This includes MCC's, transformers and related conduit and wire. The percent or portion of the electrical load that is allocable to the facility's production equipment can be classified as personal property and can be depreciated over 5 years.

Branch Wiring and Special Electrical Equipment

The most important factor is the ultimate use of the electrical power. If the power is used for personal property, then it can be classified as section 1245 property. Otherwise, it is deemed section 1250 property. It does not matter if the wiring is contained within the wall, or not.

Electrical Systems for Special Communication Equipment

These components (e.g. conduit, wire, boxes, etc.) are part of the equipment they support. If the equipment is related to production equipment, it is personal property. If the equipment is related to the operation or maintenance of the building, then it is real property.


If the lighting provides basic illumination for the building, it is part of the building (i.e. section 1250 property). If it is specialty lighting (i.e. plant growing, decorative, etc.) and the removal of the lighting would not negatively affect the use of the building, then it is personal property or section 1245 property.

Implementation of this technique is crucial. We would encourage your company to engage a qualified tax preparer and an outside engineer to work closely together.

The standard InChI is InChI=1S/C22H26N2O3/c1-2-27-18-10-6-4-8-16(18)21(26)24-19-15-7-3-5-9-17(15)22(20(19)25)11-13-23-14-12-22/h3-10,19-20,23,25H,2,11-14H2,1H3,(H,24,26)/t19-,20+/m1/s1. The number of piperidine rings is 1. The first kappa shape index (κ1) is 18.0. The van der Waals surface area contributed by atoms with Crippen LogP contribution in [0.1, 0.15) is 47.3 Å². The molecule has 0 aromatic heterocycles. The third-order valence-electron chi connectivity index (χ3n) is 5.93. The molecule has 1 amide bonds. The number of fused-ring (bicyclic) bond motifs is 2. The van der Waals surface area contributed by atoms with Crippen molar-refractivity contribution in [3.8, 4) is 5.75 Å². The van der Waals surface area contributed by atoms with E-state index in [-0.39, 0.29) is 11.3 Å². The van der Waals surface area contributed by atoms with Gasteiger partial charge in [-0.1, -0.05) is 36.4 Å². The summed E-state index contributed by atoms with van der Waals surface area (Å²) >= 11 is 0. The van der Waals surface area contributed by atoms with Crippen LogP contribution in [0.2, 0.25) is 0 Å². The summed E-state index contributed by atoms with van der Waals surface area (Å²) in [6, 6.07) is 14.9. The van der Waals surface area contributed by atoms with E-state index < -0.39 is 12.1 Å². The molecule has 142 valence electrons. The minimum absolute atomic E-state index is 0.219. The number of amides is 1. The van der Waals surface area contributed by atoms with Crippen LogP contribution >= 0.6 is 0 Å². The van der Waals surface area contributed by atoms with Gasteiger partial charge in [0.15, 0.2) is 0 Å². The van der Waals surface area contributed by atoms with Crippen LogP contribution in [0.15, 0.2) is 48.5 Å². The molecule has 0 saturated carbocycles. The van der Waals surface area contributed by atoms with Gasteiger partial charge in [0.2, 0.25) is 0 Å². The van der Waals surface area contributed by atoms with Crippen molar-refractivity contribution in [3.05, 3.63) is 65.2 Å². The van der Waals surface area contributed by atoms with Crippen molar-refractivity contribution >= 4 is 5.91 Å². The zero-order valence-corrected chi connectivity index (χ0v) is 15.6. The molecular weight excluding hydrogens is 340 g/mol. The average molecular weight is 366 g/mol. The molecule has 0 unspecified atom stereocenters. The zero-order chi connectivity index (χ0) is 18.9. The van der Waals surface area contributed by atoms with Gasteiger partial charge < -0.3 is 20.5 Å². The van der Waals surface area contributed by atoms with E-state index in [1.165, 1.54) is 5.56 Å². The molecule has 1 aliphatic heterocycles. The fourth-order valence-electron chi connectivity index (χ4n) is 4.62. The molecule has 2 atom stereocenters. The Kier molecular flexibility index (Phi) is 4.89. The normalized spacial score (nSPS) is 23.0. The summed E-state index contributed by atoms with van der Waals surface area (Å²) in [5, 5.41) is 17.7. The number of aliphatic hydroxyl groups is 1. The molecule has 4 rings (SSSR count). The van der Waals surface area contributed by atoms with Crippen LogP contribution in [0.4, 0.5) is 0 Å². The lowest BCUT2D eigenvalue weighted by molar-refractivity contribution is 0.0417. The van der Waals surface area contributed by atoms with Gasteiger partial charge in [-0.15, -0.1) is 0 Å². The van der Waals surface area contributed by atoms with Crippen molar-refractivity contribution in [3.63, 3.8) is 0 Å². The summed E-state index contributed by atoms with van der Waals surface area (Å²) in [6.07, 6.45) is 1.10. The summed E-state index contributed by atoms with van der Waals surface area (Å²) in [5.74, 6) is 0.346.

The tax preparer should review the related regulations and case law to ensure proper implementation. The IRS addresses this topic in AOD 1999-008, and the Treasury Department adds clarity with temporary regulation section 1.446-1T. The Scott Paper Co. v. Commissioner (74 TC 137 (1980)) and Hospital Corporation of America v. Commissioner (109 TC 21 (1997)) cases also provide important points related to the proper implementation of cost segregation.

Also, the IRS created several tests that must be passed before the costs can be classified as tangible personal property. The purpose of these tests is to determine if the electrical asset is part of the building or part of the processing equipment.

These Tests Are

  • Can it be removed?
  • Is it difficult to remove it?